The fact that X2, the mining vehicle set up by Sir Mick Davis in 2013, is releasing its financial backers from their commitments says quite a lot about the state of the global mining Industry.
X2 was set up by Sir Mick after he successfully merged —or shall we say sold — the $50 billion mining giant Xstrata to Glencore International in May 2013. His plan was to create a new mining and metals group by acquiring assets that he believed would be sold at knockdown prices as the commodities bust unwound from 2011 onward.
Even though commodity prices plummeted in late 2011, the expected distress sale of mining companies’ assets did not come to be. Somehow, miners found ways to lower costs and reduce debts without massive divestments or fire sales. Over the last three years, X2 has purchased a grand total of zero assets.
Not that he hasn’t tried, according to a FT the purchase of Rio Tinto’s coal assets valued at some $2 billion, fell foul of North American pension investors dismayed at the prospects for carbon based resources.
Why Can’t X2 Make a Deal?
Assets have been sold by mining firms, sure. Sir Mick’s previous partners Glencore International successfully sold various assets and paid pay down debt as a result, but for whatever reason the valuations didn’t attract X2’s interest. Meanwhile, BHP Billiton demerged its aluminum business South 32 but did so via taking the business to market which would then have forced X2 to pay a premium if they wanted to acquire the assets.
X2 didn’t exactly have the $5.6 billion sitting in the bank. Its fund is made up as a number of pledges, six of which were said to be of $500 million each. Noble Group, the commodities trading house, and U.S. private equity firm TPG this summer indicated they will not renew their commitments for next year. This was said to be what prompted Sir Mick’s reassessment of near-term opportunities.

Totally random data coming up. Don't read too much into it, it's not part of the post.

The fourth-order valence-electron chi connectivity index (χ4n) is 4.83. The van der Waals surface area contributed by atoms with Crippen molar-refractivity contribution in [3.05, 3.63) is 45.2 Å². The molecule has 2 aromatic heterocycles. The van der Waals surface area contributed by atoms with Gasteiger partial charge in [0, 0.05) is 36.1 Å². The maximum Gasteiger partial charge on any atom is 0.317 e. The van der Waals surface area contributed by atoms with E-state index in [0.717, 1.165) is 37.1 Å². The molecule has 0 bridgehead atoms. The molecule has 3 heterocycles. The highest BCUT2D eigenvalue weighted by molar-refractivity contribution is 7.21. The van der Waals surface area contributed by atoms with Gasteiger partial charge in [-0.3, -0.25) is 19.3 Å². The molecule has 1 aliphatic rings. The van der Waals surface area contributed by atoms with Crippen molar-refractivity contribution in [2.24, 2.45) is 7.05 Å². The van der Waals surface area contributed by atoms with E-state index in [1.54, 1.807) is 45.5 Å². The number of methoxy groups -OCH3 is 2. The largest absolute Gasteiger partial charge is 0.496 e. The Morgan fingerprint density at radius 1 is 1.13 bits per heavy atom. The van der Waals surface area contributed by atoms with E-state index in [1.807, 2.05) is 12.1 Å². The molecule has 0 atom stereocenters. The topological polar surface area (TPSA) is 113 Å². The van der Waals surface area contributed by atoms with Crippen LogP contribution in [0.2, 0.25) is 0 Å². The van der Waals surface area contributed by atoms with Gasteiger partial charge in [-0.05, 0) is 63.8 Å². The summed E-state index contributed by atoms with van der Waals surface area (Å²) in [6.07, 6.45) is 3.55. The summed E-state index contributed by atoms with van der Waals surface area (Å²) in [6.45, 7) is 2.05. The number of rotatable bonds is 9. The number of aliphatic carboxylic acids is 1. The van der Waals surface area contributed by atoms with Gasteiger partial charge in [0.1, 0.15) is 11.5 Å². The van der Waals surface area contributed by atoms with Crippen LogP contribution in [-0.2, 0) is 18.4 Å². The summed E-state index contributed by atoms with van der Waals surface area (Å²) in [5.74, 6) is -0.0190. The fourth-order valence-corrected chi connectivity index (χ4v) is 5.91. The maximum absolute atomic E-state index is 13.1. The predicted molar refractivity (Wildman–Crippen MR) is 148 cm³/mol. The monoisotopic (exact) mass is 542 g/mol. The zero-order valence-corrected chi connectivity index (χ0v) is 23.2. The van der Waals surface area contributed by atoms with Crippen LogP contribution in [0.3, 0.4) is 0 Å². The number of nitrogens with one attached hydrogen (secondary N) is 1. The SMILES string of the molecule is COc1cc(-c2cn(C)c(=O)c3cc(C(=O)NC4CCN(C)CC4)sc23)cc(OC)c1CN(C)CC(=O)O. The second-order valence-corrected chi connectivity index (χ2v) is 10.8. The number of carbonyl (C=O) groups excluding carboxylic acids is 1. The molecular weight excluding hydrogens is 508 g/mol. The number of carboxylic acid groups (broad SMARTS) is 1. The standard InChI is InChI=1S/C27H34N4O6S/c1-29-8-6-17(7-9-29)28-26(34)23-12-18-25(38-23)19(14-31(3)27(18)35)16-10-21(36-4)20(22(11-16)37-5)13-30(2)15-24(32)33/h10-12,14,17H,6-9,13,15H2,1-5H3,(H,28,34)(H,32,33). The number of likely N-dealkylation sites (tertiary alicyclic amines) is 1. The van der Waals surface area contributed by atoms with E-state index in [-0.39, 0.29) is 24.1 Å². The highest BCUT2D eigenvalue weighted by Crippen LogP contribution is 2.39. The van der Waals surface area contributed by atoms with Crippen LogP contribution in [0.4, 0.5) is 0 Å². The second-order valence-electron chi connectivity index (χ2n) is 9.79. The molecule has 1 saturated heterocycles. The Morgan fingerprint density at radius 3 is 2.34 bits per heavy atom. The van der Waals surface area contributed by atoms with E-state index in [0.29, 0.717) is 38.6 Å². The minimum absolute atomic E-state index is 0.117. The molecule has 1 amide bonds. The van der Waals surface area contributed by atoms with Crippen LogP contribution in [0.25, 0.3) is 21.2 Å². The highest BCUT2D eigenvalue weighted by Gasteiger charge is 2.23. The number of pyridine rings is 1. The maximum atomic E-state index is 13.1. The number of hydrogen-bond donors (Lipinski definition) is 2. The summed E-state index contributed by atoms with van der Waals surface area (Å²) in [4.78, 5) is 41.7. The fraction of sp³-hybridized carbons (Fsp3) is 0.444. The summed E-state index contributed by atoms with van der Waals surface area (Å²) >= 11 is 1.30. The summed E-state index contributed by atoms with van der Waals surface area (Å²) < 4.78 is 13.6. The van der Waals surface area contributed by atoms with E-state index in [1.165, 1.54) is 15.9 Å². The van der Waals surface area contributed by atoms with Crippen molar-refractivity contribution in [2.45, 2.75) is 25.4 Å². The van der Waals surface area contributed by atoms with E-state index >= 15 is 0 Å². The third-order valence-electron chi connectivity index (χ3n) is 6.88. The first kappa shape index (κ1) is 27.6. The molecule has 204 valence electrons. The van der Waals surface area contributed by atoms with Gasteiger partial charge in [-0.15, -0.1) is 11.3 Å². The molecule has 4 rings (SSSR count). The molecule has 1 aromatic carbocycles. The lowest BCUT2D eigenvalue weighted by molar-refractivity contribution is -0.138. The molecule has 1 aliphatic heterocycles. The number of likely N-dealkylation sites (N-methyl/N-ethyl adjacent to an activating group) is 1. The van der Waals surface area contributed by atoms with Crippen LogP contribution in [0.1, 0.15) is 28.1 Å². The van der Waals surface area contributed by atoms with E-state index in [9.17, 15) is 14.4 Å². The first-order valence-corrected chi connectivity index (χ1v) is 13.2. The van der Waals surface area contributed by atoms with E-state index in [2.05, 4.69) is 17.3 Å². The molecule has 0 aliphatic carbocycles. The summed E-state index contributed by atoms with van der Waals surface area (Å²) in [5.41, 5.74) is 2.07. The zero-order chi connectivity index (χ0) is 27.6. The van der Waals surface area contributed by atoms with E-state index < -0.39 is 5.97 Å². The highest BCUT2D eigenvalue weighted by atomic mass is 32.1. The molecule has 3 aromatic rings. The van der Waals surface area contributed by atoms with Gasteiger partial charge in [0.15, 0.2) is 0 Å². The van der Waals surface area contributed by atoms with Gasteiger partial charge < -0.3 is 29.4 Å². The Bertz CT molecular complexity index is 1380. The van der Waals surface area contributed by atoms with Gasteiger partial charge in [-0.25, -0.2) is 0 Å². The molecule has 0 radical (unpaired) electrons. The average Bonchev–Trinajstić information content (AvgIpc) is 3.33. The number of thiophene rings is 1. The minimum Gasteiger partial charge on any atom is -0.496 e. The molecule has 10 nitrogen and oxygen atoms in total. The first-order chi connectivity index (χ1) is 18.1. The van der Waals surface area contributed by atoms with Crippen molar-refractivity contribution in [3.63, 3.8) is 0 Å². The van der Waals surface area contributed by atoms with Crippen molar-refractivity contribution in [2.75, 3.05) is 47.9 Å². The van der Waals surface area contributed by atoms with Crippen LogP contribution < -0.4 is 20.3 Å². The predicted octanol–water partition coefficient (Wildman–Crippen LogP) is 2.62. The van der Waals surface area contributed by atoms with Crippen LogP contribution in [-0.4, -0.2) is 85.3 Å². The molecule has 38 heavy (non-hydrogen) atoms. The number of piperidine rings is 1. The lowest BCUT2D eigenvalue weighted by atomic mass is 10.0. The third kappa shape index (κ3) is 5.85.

The fund’s other contributors included Abu Dhabi Investment Council, and three Canadian pension funds — PSP Investments, Ontario Teachers’ Pension Plan, and Caisse de Depot et Placement du Quebec —as well as a number of smaller investors, according to the WSJ. One of the problems seems to have been not just a lack of suitable targets, but that investors have the right to veto deals on a case-by-case basis, rather tying X2’s hands.
Sit Down, You’ll Rock the Boat
The lack of fire sale opportunities may also suggest that commodities as a class have not fallen completely out-of-favor. Lenders have remained supportive of the sector and the WSJ says fewer than the expected firms have gone bust as they rode out the downturn by stripping back operations and cutting costs.
Indeed, X2’s decision to release their backers from commitments may mark recognition the commodities market has bottomed. Commodities like Iron ore, coal, gold, nickel and tin have all picked up from recent lows this year, reflected in a 22% rise in the S&P global natural resources index. X2 may have missed the boat, at least for now